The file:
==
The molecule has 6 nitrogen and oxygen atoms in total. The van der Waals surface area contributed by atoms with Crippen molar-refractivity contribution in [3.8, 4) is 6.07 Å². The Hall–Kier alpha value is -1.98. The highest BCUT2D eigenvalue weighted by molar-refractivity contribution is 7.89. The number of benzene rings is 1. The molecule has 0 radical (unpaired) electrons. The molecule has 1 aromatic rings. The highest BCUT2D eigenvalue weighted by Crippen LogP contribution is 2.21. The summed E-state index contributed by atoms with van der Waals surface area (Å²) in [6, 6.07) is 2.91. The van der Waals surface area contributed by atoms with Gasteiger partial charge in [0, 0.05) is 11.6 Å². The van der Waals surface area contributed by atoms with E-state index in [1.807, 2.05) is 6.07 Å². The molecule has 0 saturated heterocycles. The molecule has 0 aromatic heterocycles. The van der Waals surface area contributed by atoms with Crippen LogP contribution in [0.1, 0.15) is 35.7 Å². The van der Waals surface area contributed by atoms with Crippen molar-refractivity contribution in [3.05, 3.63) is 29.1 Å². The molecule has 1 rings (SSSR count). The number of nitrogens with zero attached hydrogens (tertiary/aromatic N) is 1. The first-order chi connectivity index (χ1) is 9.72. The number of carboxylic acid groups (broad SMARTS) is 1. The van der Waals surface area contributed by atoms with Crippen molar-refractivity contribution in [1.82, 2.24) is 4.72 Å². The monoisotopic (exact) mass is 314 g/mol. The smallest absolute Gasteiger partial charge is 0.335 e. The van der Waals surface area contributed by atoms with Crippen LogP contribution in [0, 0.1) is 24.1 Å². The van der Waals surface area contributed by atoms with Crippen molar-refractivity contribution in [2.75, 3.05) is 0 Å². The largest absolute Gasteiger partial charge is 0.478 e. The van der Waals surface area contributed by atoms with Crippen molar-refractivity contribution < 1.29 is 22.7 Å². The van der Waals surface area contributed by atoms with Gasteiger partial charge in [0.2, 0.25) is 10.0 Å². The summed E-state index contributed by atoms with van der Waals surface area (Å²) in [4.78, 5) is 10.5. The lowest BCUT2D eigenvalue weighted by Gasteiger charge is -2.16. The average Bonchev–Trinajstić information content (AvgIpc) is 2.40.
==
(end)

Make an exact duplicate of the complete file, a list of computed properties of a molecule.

The molecule has 6 nitrogen and oxygen atoms in total. The van der Waals surface area contributed by atoms with Crippen molar-refractivity contribution in [3.8, 4) is 6.07 Å². The Hall–Kier alpha value is -1.98. The highest BCUT2D eigenvalue weighted by molar-refractivity contribution is 7.89. The number of benzene rings is 1. The molecule has 0 radical (unpaired) electrons. The molecule has 1 aromatic rings. The highest BCUT2D eigenvalue weighted by Crippen LogP contribution is 2.21. The summed E-state index contributed by atoms with van der Waals surface area (Å²) in [6, 6.07) is 2.91. The van der Waals surface area contributed by atoms with Gasteiger partial charge in [0, 0.05) is 11.6 Å². The van der Waals surface area contributed by atoms with E-state index in [1.807, 2.05) is 6.07 Å². The molecule has 0 saturated heterocycles. The molecule has 0 aromatic heterocycles. The van der Waals surface area contributed by atoms with Crippen LogP contribution in [0.1, 0.15) is 35.7 Å². The van der Waals surface area contributed by atoms with Crippen molar-refractivity contribution in [3.05, 3.63) is 29.1 Å². The molecule has 1 rings (SSSR count). The number of nitrogens with zero attached hydrogens (tertiary/aromatic N) is 1. The first-order chi connectivity index (χ1) is 9.72. The number of carboxylic acid groups (broad SMARTS) is 1. The van der Waals surface area contributed by atoms with Crippen molar-refractivity contribution in [1.82, 2.24) is 4.72 Å². The monoisotopic (exact) mass is 314 g/mol. The smallest absolute Gasteiger partial charge is 0.335 e. The van der Waals surface area contributed by atoms with Crippen LogP contribution in [0, 0.1) is 24.1 Å². The van der Waals surface area contributed by atoms with Crippen molar-refractivity contribution in [2.75, 3.05) is 0 Å². The largest absolute Gasteiger partial charge is 0.478 e. The van der Waals surface area contributed by atoms with Crippen molar-refractivity contribution < 1.29 is 22.7 Å². The van der Waals surface area contributed by atoms with Gasteiger partial charge in [0.2, 0.25) is 10.0 Å². The summed E-state index contributed by atoms with van der Waals surface area (Å²) in [4.78, 5) is 10.5. The lowest BCUT2D eigenvalue weighted by Gasteiger charge is -2.16. The average Bonchev–Trinajstić information content (AvgIpc) is 2.40.